The Journal of Southern History

TheJournal of Southern History is a quarterly journal owned and published by The Southern Historical Association. It has been in publication since 1935, and its editorial headquarters are in Houston, Texas. TheJournalof Southern History focuses on southern history, broadly interpreted. Issues contain scholarly articles, historical notes, book reviews and news of historical interest. Contributors to the journal include almost everyone who is doing or has done significant work in the field of southern history. All members of The Southern Historical Association are recipients of the journal as are others interested in the study of the South. The journal's region is the United States.TheJournal of Southern History has included articles on such topics as "Opposition to Polygamy in the Postbellum South" (November 2010), "African American Farmers and Civil Rights" (November 2007), "A Region in Harmony: Southern Music and the Sound Track of Freedom" (November 2006) and "The Second Slavery: Modernity in the Nineteenth-Century Sough and the Atlantic World" (August 2009). Randal L. Hall is the Managing Editor. John B. Boles is the Editor, Bethany L. Johnson is the Associate Editor and Allison N. Madar is a Visiting Assistant Editor.

Articles from Vol. 70, No. 4, November

For the Love of Place: Paternalism and Patronage in the Georgia lLowcountry, 1865-1898
IN EARLY APRIL 1891 JOSEPH JONES, A RENOWNED PHYSICIAN AND THE youngest son of Rev. Charles Colcock Jones, made a pilgrimage from his residence in New Orleans to his childhood home in Liberty County, Georgia. (1) His return was motivated in part by...
How Samuel E. Pittman Validated Lee's "Lost Orders" Prior to Antietam: A Historical Note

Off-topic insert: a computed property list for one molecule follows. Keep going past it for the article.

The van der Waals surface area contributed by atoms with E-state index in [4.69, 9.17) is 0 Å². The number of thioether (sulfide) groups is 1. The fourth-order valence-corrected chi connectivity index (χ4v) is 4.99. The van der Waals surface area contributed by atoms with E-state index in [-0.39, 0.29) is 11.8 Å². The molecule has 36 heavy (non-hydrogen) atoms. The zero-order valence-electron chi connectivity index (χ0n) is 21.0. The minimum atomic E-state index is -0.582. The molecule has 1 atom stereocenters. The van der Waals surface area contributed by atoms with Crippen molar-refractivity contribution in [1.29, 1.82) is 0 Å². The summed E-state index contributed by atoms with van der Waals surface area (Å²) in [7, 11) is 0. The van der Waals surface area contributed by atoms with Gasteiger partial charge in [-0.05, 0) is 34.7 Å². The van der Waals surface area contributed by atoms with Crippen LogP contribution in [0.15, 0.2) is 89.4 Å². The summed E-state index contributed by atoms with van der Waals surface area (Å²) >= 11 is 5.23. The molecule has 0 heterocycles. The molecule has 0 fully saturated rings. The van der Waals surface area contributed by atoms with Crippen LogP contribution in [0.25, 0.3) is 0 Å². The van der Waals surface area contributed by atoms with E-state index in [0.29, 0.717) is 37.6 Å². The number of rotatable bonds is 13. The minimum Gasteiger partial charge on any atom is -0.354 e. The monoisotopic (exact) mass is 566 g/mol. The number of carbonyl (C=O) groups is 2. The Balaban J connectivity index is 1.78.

WHAT WAS ARGUABLY THE MOST INCREDIBLE STRING OF COINCIDENCES that occurred during the American Civil War took place on the morning of September 13, 1862. The extraordinary events of that day began between 9:00 and 10:00 A.M. when Corporal Barton...
Obituaries
Milton M. Klein, Professor Emeritus of History at the University of Tennessee, died in Knoxville on June 10, 2004, at age eighty-six. His death brought to an end a long career of distinguished scholarship, service, and teaching. Born August 15,...
Report of the SHA Committee on Women: Results from a Questionnaire Sent to Women Members
IN 2001 THE COMMITTEE ON WOMEN OF THE SHA UNDERTOOK A SURVEY of women in the SHA, in part to gather information about our female membership and in part to learn about the more gender-specific issues of discrimination and sexual harassment. (1) The...
Slaves, Poor Whites, and the Underground Economy of the Rural Carolinas
HISTORIANS HAVE PAID A GREAT DEAL OF ATTENTION OVER THE PAST TWO decades to the so-called slave, internal, or informal economy, studying slaves' independent activities as producers and consumers. In the rice-growing Lowcountry of South Carolina and...
The Work Ethic of the Plain Folk: Labor and Religion in the Old South
FACED WITH THE PROSPECT OF IMMINENT DEPARTURE TO SERVE IN THE Confederate army, North Carolina farmer John Fletcher Flintoff instructed his family on life and faith in his diary entry of March 10, 1864: "I desire that you live on the premises I leave...
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